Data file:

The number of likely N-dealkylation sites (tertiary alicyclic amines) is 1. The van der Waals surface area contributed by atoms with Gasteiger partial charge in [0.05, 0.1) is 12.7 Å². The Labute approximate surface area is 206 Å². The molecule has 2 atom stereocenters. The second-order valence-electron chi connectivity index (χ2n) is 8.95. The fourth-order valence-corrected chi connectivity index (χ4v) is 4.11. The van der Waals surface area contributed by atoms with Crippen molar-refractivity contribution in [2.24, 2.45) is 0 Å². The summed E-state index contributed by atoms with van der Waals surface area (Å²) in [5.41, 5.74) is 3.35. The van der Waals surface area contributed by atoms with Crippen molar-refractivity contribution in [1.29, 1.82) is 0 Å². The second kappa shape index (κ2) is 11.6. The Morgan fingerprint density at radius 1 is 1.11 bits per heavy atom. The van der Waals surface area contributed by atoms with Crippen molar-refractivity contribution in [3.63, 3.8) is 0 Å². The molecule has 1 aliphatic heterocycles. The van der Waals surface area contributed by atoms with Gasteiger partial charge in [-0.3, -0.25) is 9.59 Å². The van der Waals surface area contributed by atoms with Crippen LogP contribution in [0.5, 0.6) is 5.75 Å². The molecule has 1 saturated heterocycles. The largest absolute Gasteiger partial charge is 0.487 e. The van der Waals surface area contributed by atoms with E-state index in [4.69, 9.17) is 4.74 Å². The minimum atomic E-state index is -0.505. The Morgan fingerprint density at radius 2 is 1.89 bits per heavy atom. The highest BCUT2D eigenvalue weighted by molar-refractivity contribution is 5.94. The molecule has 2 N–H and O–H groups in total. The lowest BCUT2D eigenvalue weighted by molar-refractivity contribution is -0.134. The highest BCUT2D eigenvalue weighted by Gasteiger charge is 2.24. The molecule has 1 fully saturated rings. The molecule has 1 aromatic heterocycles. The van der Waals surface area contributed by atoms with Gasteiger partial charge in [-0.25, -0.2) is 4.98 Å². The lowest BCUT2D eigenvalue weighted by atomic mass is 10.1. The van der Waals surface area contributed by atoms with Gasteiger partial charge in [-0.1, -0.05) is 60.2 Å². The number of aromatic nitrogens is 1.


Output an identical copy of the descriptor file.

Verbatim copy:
The number of likely N-dealkylation sites (tertiary alicyclic amines) is 1. The van der Waals surface area contributed by atoms with Gasteiger partial charge in [0.05, 0.1) is 12.7 Å². The Labute approximate surface area is 206 Å². The molecule has 2 atom stereocenters. The second-order valence-electron chi connectivity index (χ2n) is 8.95. The fourth-order valence-corrected chi connectivity index (χ4v) is 4.11. The van der Waals surface area contributed by atoms with Crippen molar-refractivity contribution in [2.24, 2.45) is 0 Å². The summed E-state index contributed by atoms with van der Waals surface area (Å²) in [5.41, 5.74) is 3.35. The van der Waals surface area contributed by atoms with Crippen molar-refractivity contribution in [1.29, 1.82) is 0 Å². The second kappa shape index (κ2) is 11.6. The Morgan fingerprint density at radius 1 is 1.11 bits per heavy atom. The van der Waals surface area contributed by atoms with Crippen molar-refractivity contribution in [3.63, 3.8) is 0 Å². The molecule has 1 aliphatic heterocycles. The van der Waals surface area contributed by atoms with Gasteiger partial charge in [-0.3, -0.25) is 9.59 Å². The van der Waals surface area contributed by atoms with Crippen LogP contribution in [0.5, 0.6) is 5.75 Å². The molecule has 1 saturated heterocycles. The largest absolute Gasteiger partial charge is 0.487 e. The van der Waals surface area contributed by atoms with E-state index in [4.69, 9.17) is 4.74 Å². The minimum atomic E-state index is -0.505. The Morgan fingerprint density at radius 2 is 1.89 bits per heavy atom. The highest BCUT2D eigenvalue weighted by molar-refractivity contribution is 5.94. The molecule has 2 N–H and O–H groups in total. The lowest BCUT2D eigenvalue weighted by molar-refractivity contribution is -0.134. The highest BCUT2D eigenvalue weighted by Gasteiger charge is 2.24. The molecule has 1 fully saturated rings. The molecule has 1 aromatic heterocycles. The van der Waals surface area contributed by atoms with Gasteiger partial charge in [-0.25, -0.2) is 4.98 Å². The lowest BCUT2D eigenvalue weighted by atomic mass is 10.1. The van der Waals surface area contributed by atoms with Gasteiger partial charge in [-0.1, -0.05) is 60.2 Å². The number of aromatic nitrogens is 1.